With the cleanup done, I turned my attention to replacing the broken stem. The first part of this task was to salvage the original bone screw tenon. A bit of heat softened the glue holding the tenon in place, allowing me to unscrew the part from the stem face.
I had a couple of stem options that I thought would suit this old-timer. Shown below are two stems, one made of amber acrylic and the other of Vulcanite. Both have a simple orific bit instead of the modern slotted airway. Either would be appropriate for this pipe as the orific bit was in common use until the early to mid 1920s.
The pipe’s current steward selected the amber acrylic stem. It came from my small supply of used stems, and would need some refurbishment to bring up to snuff, but I have to agree that it is a handsome choice. This pic shows the stem after fitting it to the old bone tenon but before glue-up.
Now that the new stem was well in hand, I switched speeds and focused on fitting a new cork gasket to fit the equally new meerschaum cup conveniently sent to me along with the pipe. These replacement cups are available in a range of sizes and almost always require adjustment to fit properly.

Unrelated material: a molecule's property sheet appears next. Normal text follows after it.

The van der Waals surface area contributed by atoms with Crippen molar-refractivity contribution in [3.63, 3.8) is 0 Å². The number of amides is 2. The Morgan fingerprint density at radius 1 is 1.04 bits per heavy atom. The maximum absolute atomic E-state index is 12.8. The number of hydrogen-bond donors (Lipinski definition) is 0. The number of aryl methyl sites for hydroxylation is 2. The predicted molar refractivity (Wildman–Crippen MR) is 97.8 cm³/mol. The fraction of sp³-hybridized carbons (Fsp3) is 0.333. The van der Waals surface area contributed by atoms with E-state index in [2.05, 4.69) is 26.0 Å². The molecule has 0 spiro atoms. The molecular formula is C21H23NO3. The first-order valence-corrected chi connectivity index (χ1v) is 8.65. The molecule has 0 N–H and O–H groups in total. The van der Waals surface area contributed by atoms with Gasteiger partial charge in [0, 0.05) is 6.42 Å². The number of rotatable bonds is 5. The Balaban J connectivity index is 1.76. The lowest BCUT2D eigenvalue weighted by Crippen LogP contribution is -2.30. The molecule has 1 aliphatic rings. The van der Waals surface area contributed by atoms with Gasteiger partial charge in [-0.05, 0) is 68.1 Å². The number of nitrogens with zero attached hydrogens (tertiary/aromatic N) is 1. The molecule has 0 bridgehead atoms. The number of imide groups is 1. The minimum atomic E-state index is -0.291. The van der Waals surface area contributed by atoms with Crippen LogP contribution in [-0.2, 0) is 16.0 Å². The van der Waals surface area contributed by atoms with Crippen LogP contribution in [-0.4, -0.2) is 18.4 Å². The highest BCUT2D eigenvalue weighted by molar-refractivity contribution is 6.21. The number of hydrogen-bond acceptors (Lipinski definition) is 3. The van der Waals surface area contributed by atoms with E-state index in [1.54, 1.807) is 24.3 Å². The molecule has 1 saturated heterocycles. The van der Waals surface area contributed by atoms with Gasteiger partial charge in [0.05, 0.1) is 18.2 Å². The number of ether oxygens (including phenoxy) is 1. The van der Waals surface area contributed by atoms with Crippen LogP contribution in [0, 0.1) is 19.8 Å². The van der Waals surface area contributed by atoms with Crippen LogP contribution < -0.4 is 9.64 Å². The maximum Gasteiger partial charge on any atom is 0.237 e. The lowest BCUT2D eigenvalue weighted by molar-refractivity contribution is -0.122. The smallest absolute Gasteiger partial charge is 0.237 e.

Before heading out to find cork gasket material, I took careful measurements of the cup’s outer diameter and the gourd’s inner dimensions.
Doing the math, there was a 9.26mm (roughly 0.36 inches) difference in diameter between the base of the meerschaum cup and the inner wall of the gourd. Dividing this in half, I knew I was looking for cork no thinner than 4.63mm or 0.18 inches.
After a quick internet search, I found a package of 1/4 inch thick cork tiles at my local Staples store; they also carried a thinner version, but it’s always easier to remove excess material than to try to build multiple layers of thinner material. When I got the cork home, I cut a 1cm wide strip off the edge of one tile and trimmed it to length as you see below.
The cork, as you may imagine, was quite dry, stiff and prone to cracking and crumbling. To make it more flexible, I dampened the strip with water and warmed it over the heat gun before carefully bending it to fit the inner rim of the gourd.
I left the cork inside the gourd overnight to dry. When I came back to the bench in the morning, I extracted the gasket, which had taken its new shape rather well.
I installed the new gasket permanently using a smear of wood glue and several strips of masking tape to clamp the cork in place.
I doubled up on drying time by also setting the replacement stem in place using a touch of epoxy for extra security. The portion of the bone tenon that sits inside the stem face is quite short so the glue ensures a strong bond without movement.
I again allowed the pipe to sit overnight to give both glues sufficient time to cure completely before I fiddled with anything. When I eventually removed the masking tape, the cork gasket was looking good but still rather dry. A wipe of petroleum jelly helped to inject some much needed moisture and keep the cork pliable over time.
Moving back to the stem work, the replacement stem was slightly larger than the shank diameter, so I used files and sandpaper to remove the excess acrylic. Note the layer of clear hockey tape on the sterling band to protect it from errant file strokes.